Finally, after all these complications, patient had very poor performance status and was completely dependent on his caregiver, so best supportive care was chosen as the more suitable management plan.

At the time of the writing of this report, the patient was living at home with his caregiver with a good quality of life and has had no recurrence of his Sweet syndrome nor any other paraneoplastic disorder.


Acute neutrophilic dermatosis or Sweet syndrome (2) often debuts as a papular rash or as indurated and painful erythematous plaques in face, limbs and thorax. Paraneoplastic Sweet syndrome accounts for the 20% of all the cases. From these, 85% appear accompanying haematological cancers (mostly acute myeloid leukaemia), and the other 15% associated with solid tumours, such adenocarcinomas from the breast, upper genitourinary tract and upper intestinal tract (3).

Its pathogeny is by the moment not completely understood. Nevertheless, at least three factors have been proposed to trigger it: hypersensitivity reaction to cancer neoantigens and cytokine production (4); cytokine dysregulation such as granulocyte-colony stimulating factor (G-CSF) production increasing circulating neutrophils in peripheral blood (5); and genetic susceptibility, such as alterations in chromosome 3q (6).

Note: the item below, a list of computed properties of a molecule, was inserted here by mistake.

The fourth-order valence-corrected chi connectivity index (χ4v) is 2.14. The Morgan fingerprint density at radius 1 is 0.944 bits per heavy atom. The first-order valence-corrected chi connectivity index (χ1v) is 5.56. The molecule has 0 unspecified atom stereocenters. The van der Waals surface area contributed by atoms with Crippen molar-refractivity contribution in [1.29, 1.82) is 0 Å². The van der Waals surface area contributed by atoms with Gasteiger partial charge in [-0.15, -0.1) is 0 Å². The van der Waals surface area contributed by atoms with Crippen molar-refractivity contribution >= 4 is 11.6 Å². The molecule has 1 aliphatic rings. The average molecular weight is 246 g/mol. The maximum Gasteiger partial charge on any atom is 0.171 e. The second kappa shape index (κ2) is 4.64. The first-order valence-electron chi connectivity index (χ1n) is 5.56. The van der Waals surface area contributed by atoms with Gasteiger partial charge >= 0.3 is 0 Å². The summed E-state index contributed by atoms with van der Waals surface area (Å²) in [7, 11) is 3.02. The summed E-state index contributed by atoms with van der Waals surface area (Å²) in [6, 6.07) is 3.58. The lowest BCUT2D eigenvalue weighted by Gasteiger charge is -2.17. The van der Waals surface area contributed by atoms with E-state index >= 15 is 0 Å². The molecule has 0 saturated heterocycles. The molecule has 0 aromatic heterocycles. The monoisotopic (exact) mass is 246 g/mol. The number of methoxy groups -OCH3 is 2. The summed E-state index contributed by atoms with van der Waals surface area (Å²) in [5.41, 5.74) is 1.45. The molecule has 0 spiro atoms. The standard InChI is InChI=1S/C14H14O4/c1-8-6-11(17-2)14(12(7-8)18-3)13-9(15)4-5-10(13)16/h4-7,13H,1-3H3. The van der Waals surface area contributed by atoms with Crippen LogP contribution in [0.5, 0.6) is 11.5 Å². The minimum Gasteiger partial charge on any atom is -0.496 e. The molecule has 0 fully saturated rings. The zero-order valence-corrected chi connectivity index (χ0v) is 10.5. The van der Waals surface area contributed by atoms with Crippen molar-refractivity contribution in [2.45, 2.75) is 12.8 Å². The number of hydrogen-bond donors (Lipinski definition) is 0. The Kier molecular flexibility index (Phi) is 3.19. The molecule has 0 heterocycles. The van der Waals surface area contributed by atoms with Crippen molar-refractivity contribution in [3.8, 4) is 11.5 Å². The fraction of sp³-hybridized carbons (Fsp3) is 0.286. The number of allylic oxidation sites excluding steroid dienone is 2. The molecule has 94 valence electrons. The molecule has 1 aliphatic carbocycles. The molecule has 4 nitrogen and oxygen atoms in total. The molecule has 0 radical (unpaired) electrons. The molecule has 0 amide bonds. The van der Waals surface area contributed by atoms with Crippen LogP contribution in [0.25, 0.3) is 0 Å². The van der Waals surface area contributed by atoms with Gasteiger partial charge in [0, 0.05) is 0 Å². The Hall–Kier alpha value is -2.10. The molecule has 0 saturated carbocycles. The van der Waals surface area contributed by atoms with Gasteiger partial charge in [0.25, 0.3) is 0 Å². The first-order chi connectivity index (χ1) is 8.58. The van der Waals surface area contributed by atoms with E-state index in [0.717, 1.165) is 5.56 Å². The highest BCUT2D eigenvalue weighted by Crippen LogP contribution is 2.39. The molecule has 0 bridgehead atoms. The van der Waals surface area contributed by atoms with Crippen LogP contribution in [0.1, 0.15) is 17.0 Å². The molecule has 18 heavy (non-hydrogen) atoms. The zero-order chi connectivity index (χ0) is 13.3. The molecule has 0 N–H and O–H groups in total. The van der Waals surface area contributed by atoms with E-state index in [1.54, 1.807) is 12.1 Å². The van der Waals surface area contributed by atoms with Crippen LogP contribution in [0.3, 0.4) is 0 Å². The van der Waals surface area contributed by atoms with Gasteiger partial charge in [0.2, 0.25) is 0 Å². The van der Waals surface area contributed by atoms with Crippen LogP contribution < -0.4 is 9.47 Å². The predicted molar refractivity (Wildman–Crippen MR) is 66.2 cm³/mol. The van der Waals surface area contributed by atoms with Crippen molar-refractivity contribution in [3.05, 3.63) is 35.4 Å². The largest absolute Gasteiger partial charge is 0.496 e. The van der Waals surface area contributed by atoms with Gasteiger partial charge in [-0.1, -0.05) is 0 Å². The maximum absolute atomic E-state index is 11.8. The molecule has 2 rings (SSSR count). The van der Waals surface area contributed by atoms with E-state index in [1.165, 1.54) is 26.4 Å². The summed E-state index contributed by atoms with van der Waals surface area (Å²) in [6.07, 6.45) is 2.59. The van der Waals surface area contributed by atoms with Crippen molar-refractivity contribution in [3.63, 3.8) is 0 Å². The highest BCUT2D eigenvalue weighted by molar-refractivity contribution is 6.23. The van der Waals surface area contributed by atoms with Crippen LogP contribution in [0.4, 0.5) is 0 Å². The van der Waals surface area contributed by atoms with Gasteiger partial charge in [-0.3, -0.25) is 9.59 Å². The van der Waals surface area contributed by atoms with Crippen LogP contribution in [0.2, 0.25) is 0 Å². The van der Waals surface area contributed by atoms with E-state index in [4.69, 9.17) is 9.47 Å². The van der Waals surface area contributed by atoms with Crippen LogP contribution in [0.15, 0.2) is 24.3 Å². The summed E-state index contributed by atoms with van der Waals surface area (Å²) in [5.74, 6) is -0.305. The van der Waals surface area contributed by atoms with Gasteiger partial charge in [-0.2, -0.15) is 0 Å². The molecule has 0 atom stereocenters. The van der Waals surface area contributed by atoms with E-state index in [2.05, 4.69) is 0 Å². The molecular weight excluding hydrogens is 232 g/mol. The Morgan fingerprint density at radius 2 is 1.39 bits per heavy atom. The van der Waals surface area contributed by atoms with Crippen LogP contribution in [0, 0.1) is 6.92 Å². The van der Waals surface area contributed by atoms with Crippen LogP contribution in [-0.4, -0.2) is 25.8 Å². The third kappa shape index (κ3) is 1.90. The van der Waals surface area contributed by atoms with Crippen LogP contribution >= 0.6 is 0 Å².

Clinical manifestations include fever, poor general condition and joint and muscular pain, apart from the typical dermic lesions described before. In nearly 50% of the cases extra cutaneous disease can be present, affecting the liver, the kidneys or the lungs (as a reticular or nodular infiltration with pleural effusion) (7,8).

Blood test show increased glomerular sedimentation speed and reactive C protein parameters, as well as leucocytosis with neutrophils accounting for more than the 70% of them.